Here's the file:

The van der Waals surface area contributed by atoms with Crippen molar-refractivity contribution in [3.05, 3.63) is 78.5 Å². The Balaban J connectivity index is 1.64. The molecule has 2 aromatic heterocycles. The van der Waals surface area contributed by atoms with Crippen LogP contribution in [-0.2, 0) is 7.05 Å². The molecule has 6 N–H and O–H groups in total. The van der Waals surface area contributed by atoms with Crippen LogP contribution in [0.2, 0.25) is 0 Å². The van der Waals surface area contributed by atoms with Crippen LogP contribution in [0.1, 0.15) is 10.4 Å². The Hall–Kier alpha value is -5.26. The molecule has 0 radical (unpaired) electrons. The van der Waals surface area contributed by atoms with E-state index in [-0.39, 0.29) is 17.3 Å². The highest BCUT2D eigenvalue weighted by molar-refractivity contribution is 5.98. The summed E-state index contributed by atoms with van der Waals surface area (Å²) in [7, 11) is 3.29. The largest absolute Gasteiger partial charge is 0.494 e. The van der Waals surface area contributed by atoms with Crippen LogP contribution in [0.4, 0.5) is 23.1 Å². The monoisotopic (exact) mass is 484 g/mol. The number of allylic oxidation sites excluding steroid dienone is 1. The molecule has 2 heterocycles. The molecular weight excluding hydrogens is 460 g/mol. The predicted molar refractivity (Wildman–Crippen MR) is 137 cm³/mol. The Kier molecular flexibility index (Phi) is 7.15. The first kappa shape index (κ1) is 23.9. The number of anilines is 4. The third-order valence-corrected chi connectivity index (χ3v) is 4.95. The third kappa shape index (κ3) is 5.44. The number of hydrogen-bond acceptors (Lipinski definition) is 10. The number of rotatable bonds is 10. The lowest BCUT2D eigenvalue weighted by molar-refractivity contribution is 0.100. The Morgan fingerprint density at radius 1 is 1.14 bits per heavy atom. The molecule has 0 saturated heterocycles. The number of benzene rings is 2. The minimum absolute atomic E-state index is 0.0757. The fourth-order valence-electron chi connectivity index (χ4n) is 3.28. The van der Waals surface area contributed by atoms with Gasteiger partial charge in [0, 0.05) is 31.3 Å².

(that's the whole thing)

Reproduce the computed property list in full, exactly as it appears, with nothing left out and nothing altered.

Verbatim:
The van der Waals surface area contributed by atoms with Crippen molar-refractivity contribution in [3.05, 3.63) is 78.5 Å². The Balaban J connectivity index is 1.64. The molecule has 2 aromatic heterocycles. The van der Waals surface area contributed by atoms with Crippen LogP contribution in [-0.2, 0) is 7.05 Å². The molecule has 6 N–H and O–H groups in total. The van der Waals surface area contributed by atoms with Crippen LogP contribution in [0.2, 0.25) is 0 Å². The van der Waals surface area contributed by atoms with Crippen LogP contribution in [0.1, 0.15) is 10.4 Å². The Hall–Kier alpha value is -5.26. The molecule has 0 radical (unpaired) electrons. The van der Waals surface area contributed by atoms with E-state index in [-0.39, 0.29) is 17.3 Å². The highest BCUT2D eigenvalue weighted by molar-refractivity contribution is 5.98. The summed E-state index contributed by atoms with van der Waals surface area (Å²) in [7, 11) is 3.29. The largest absolute Gasteiger partial charge is 0.494 e. The van der Waals surface area contributed by atoms with Crippen LogP contribution in [0.4, 0.5) is 23.1 Å². The monoisotopic (exact) mass is 484 g/mol. The number of allylic oxidation sites excluding steroid dienone is 1. The molecule has 2 heterocycles. The molecular weight excluding hydrogens is 460 g/mol. The predicted molar refractivity (Wildman–Crippen MR) is 137 cm³/mol. The Kier molecular flexibility index (Phi) is 7.15. The first kappa shape index (κ1) is 23.9. The number of anilines is 4. The third-order valence-corrected chi connectivity index (χ3v) is 4.95. The third kappa shape index (κ3) is 5.44. The number of hydrogen-bond acceptors (Lipinski definition) is 10. The number of rotatable bonds is 10. The lowest BCUT2D eigenvalue weighted by molar-refractivity contribution is 0.100. The Morgan fingerprint density at radius 1 is 1.14 bits per heavy atom. The molecule has 0 saturated heterocycles. The number of benzene rings is 2. The minimum absolute atomic E-state index is 0.0757. The fourth-order valence-electron chi connectivity index (χ4n) is 3.28. The van der Waals surface area contributed by atoms with Gasteiger partial charge in [0, 0.05) is 31.3 Å².